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curbside voting

Recruiting poll workers

One good thing Facebook has ever done.

Facebook has set out to recruit poll workers, providing free ads for state election officials to help fill jobs at voting centers in a very unusual election year.

“With the election less than three months away, we’re seeing a massive shortage of poll workers to staff our voting booths across the country because we are in a global pandemic,” said Facebook spokesman Robert Traynham.

The California tech giant has partnered with the nonpartisan Fair Election Center to share data about where to apply to be a poll worker based on a user’s location. Notifications posted in Saturday’s newsfeeds for all U.S. based Facebook users over 18 directing those who clicked to information about jobs with their state’s election offices.

The local effort to fill 11,000 such vacancies is going well, according to Harris County Clerk Chris Hollins. He said he does not foresee a shortage, it’s just a matter of screening the flood of applicants, many of whom have worked the polls before.

“We have been very pleasantly surprised at the enthusiasm for people to be election workers,” Hollins said. “We first put out the call a month and a half ago the immediate response to that was 500 to 700 applications a day.”

The office has had 9,000 applicants to date. The pay begins at $17 per hour and Hollins is hiring for multiple shifts and seven days a week during three weeks of early voting. To qualify, applicants must be 18 or older and registered to vote in Harris County, and may not be a relative or employee of a candidate or have a prior conviction for election fraud.

“People are just excited and more politically engaged than ever and want to be a part of the history that’s going to be made this year,” Hollins said. “During the time of COVID-19 and time of George Floyd and Breonna Taylor and the (Nicolas) Chavez news…I think people want to be a part of the change that they want to see in society and doing your civic duty and being a part of elections.”

For those of you in Harris County, go here to apply to be a poll worker. I’ve pointed this out to Olivia, the 16-year-old, and she was interested, but like her old man she’s kind of a procrastinator, so I will need to give her a nudge. If you’re in some other county, by all means check with your local election administrator. We all need to show up this year.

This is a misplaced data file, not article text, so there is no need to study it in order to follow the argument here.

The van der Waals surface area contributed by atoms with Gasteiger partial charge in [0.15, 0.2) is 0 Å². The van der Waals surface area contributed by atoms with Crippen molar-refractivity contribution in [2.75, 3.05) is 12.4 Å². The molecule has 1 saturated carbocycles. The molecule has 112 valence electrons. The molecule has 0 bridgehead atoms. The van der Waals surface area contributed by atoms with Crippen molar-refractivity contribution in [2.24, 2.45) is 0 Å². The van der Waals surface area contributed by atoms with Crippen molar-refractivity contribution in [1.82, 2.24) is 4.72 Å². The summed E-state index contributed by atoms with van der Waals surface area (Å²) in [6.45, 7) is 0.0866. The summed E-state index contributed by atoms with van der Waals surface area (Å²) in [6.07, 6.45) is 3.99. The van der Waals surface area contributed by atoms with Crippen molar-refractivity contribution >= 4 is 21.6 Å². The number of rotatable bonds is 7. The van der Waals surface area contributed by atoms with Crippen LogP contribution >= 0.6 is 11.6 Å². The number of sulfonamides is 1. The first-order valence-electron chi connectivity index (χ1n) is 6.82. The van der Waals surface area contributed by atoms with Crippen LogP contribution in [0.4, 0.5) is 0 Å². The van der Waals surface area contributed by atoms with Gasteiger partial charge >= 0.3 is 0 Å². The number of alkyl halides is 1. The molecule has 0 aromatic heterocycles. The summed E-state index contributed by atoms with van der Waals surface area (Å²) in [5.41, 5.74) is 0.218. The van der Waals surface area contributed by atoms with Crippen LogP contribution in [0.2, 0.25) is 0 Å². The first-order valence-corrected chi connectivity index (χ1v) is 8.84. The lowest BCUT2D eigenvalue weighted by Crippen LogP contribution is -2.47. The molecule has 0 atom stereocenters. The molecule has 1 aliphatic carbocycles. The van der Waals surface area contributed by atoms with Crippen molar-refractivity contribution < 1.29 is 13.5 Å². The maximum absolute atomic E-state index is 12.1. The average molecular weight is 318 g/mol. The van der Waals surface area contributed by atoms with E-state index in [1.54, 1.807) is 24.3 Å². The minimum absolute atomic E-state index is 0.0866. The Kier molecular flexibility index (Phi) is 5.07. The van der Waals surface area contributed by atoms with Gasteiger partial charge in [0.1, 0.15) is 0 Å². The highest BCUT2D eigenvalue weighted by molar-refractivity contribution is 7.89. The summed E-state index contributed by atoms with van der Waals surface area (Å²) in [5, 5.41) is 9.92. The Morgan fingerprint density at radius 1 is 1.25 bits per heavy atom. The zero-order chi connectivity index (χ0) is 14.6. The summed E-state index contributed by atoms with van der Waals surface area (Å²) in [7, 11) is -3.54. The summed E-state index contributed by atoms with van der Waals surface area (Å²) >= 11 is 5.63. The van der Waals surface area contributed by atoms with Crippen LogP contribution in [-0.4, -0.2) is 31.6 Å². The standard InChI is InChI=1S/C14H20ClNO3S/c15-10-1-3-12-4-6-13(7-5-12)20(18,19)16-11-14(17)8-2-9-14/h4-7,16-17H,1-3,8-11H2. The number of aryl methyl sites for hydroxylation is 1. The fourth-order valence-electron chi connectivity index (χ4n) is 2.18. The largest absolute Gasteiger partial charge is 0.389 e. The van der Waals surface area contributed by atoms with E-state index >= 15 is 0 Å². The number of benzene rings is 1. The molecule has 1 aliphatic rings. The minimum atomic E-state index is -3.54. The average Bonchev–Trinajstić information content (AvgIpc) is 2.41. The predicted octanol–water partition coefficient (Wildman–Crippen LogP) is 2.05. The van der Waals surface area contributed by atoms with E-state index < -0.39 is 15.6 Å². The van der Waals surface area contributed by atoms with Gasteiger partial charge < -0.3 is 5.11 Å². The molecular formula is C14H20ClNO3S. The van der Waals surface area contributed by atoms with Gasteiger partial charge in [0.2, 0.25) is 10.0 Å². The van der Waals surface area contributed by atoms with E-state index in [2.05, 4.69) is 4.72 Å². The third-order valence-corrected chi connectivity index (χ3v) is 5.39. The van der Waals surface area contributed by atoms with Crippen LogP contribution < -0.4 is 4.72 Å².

You may wonder, why does Harris County need this many poll workers? Here’s one reason:

Just behold all of the early voting locations here. The ones with the little car icon next to them (like Fallbrook Church, the first one listed on page 2), have curbside voting. Early voting in person starts October 13 – mail ballots will be sent out beginning later this week – so make your plan, and find a way to help someone else vote, too.

One lawsuit about voting locations thrown out

This was filed just a couple of months ago.

Continuing to fend off attempts to alter its voting processes, Texas has convinced a federal judge to dismiss a lawsuit that sought sweeping changes to the state’s rules for in-person voting during the coronavirus pandemic.

U.S. District Judge Jason Pulliam dismissed a legal challenge Monday from Mi Familia Vota, the Texas NAACP and two Texas voters who claimed the state’s current polling place procedures — including rules for early voting, the likelihood of long lines and Gov. Greg Abbott’s decision to not require voters to wear masks — would place an unconstitutional burden on voters while the novel coronavirus remains in circulation.

In his order, Pulliam noted that the requests were not unreasonable and could “easily be implemented to ensure all citizens in the State of Texas feel safe and are provided the opportunity to cast their vote in the 2020 election.” But he ultimately decided the court lacked jurisdiction to order the changes requested — an authority, he wrote, left to the state.